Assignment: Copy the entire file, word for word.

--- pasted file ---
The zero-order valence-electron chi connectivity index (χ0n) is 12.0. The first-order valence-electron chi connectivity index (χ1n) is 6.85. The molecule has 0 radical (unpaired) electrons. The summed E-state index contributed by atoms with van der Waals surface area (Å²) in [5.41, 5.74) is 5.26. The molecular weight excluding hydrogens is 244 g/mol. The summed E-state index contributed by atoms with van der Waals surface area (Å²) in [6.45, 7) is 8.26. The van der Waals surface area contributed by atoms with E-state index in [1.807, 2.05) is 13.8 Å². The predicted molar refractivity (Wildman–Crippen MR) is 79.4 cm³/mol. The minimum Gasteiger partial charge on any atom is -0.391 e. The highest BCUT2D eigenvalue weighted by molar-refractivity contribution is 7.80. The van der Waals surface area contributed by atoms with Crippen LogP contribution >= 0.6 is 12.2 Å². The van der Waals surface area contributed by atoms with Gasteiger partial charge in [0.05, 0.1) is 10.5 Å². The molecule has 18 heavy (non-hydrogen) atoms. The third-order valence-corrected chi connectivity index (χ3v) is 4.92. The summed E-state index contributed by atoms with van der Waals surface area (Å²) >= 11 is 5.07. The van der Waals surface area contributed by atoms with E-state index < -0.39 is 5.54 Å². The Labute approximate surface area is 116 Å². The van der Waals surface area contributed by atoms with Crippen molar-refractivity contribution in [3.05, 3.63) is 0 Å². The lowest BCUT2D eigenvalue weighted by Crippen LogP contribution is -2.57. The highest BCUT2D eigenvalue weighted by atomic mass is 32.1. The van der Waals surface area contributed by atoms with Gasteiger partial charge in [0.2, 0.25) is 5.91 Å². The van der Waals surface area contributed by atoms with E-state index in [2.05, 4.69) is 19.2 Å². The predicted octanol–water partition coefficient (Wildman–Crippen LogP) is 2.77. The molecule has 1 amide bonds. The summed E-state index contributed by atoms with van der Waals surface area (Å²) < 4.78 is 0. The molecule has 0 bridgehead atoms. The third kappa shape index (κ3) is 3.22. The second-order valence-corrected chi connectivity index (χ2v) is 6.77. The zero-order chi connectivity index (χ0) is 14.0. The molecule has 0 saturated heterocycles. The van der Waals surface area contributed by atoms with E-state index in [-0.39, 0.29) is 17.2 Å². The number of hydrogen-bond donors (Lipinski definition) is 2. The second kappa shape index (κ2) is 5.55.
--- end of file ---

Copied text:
The zero-order valence-electron chi connectivity index (χ0n) is 12.0. The first-order valence-electron chi connectivity index (χ1n) is 6.85. The molecule has 0 radical (unpaired) electrons. The summed E-state index contributed by atoms with van der Waals surface area (Å²) in [5.41, 5.74) is 5.26. The molecular weight excluding hydrogens is 244 g/mol. The summed E-state index contributed by atoms with van der Waals surface area (Å²) in [6.45, 7) is 8.26. The van der Waals surface area contributed by atoms with E-state index in [1.807, 2.05) is 13.8 Å². The predicted molar refractivity (Wildman–Crippen MR) is 79.4 cm³/mol. The minimum Gasteiger partial charge on any atom is -0.391 e. The highest BCUT2D eigenvalue weighted by molar-refractivity contribution is 7.80. The van der Waals surface area contributed by atoms with Crippen LogP contribution >= 0.6 is 12.2 Å². The van der Waals surface area contributed by atoms with Gasteiger partial charge in [0.05, 0.1) is 10.5 Å². The molecule has 18 heavy (non-hydrogen) atoms. The third-order valence-corrected chi connectivity index (χ3v) is 4.92. The summed E-state index contributed by atoms with van der Waals surface area (Å²) >= 11 is 5.07. The van der Waals surface area contributed by atoms with E-state index < -0.39 is 5.54 Å². The Labute approximate surface area is 116 Å². The van der Waals surface area contributed by atoms with Crippen molar-refractivity contribution in [3.05, 3.63) is 0 Å². The lowest BCUT2D eigenvalue weighted by Crippen LogP contribution is -2.57. The highest BCUT2D eigenvalue weighted by atomic mass is 32.1. The van der Waals surface area contributed by atoms with Gasteiger partial charge in [0.2, 0.25) is 5.91 Å². The van der Waals surface area contributed by atoms with E-state index in [2.05, 4.69) is 19.2 Å². The predicted octanol–water partition coefficient (Wildman–Crippen LogP) is 2.77. The molecule has 1 amide bonds. The summed E-state index contributed by atoms with van der Waals surface area (Å²) < 4.78 is 0. The molecule has 0 bridgehead atoms. The third kappa shape index (κ3) is 3.22. The second-order valence-corrected chi connectivity index (χ2v) is 6.77. The zero-order chi connectivity index (χ0) is 14.0. The molecule has 0 saturated heterocycles. The van der Waals surface area contributed by atoms with E-state index in [-0.39, 0.29) is 17.2 Å². The number of hydrogen-bond donors (Lipinski definition) is 2. The second kappa shape index (κ2) is 5.55.